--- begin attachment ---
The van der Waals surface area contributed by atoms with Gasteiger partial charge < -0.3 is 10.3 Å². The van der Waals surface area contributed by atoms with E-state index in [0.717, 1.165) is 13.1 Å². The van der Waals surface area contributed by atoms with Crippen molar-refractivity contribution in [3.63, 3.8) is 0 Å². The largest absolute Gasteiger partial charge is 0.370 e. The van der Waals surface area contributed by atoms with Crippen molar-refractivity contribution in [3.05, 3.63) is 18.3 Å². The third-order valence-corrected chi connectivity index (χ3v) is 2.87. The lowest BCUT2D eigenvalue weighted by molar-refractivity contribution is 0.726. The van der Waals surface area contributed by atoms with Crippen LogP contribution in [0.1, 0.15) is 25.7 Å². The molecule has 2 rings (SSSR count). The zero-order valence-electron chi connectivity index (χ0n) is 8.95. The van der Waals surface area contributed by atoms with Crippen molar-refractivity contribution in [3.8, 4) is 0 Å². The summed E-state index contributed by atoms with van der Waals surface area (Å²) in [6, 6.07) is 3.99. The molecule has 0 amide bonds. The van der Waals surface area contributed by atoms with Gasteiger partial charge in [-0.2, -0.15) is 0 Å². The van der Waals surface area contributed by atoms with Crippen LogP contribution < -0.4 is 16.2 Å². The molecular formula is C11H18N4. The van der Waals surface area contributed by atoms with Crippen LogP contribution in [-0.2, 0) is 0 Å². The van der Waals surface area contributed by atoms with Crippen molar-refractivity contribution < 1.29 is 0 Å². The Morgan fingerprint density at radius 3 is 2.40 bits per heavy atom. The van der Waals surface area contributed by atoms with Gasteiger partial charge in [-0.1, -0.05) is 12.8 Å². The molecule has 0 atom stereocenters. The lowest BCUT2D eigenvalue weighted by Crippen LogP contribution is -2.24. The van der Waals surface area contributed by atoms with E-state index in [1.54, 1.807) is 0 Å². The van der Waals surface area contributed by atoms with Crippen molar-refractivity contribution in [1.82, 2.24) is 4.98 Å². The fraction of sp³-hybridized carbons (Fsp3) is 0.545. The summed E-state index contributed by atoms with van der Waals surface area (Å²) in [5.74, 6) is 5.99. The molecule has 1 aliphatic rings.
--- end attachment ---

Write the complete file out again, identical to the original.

The van der Waals surface area contributed by atoms with Gasteiger partial charge < -0.3 is 10.3 Å². The van der Waals surface area contributed by atoms with E-state index in [0.717, 1.165) is 13.1 Å². The van der Waals surface area contributed by atoms with Crippen molar-refractivity contribution in [3.63, 3.8) is 0 Å². The largest absolute Gasteiger partial charge is 0.370 e. The van der Waals surface area contributed by atoms with Crippen molar-refractivity contribution in [3.05, 3.63) is 18.3 Å². The third-order valence-corrected chi connectivity index (χ3v) is 2.87. The lowest BCUT2D eigenvalue weighted by molar-refractivity contribution is 0.726. The van der Waals surface area contributed by atoms with Crippen LogP contribution in [0.1, 0.15) is 25.7 Å². The molecule has 2 rings (SSSR count). The zero-order valence-electron chi connectivity index (χ0n) is 8.95. The van der Waals surface area contributed by atoms with Crippen molar-refractivity contribution in [3.8, 4) is 0 Å². The summed E-state index contributed by atoms with van der Waals surface area (Å²) in [6, 6.07) is 3.99. The molecule has 0 amide bonds. The van der Waals surface area contributed by atoms with Gasteiger partial charge in [-0.2, -0.15) is 0 Å². The van der Waals surface area contributed by atoms with Crippen LogP contribution < -0.4 is 16.2 Å². The molecular formula is C11H18N4. The van der Waals surface area contributed by atoms with Crippen LogP contribution in [-0.2, 0) is 0 Å². The van der Waals surface area contributed by atoms with Crippen molar-refractivity contribution < 1.29 is 0 Å². The Morgan fingerprint density at radius 3 is 2.40 bits per heavy atom. The van der Waals surface area contributed by atoms with Gasteiger partial charge in [-0.1, -0.05) is 12.8 Å². The molecule has 0 atom stereocenters. The lowest BCUT2D eigenvalue weighted by Crippen LogP contribution is -2.24. The van der Waals surface area contributed by atoms with E-state index in [1.54, 1.807) is 0 Å². The van der Waals surface area contributed by atoms with Crippen molar-refractivity contribution in [1.82, 2.24) is 4.98 Å². The fraction of sp³-hybridized carbons (Fsp3) is 0.545. The summed E-state index contributed by atoms with van der Waals surface area (Å²) in [5.74, 6) is 5.99. The molecule has 1 aliphatic rings.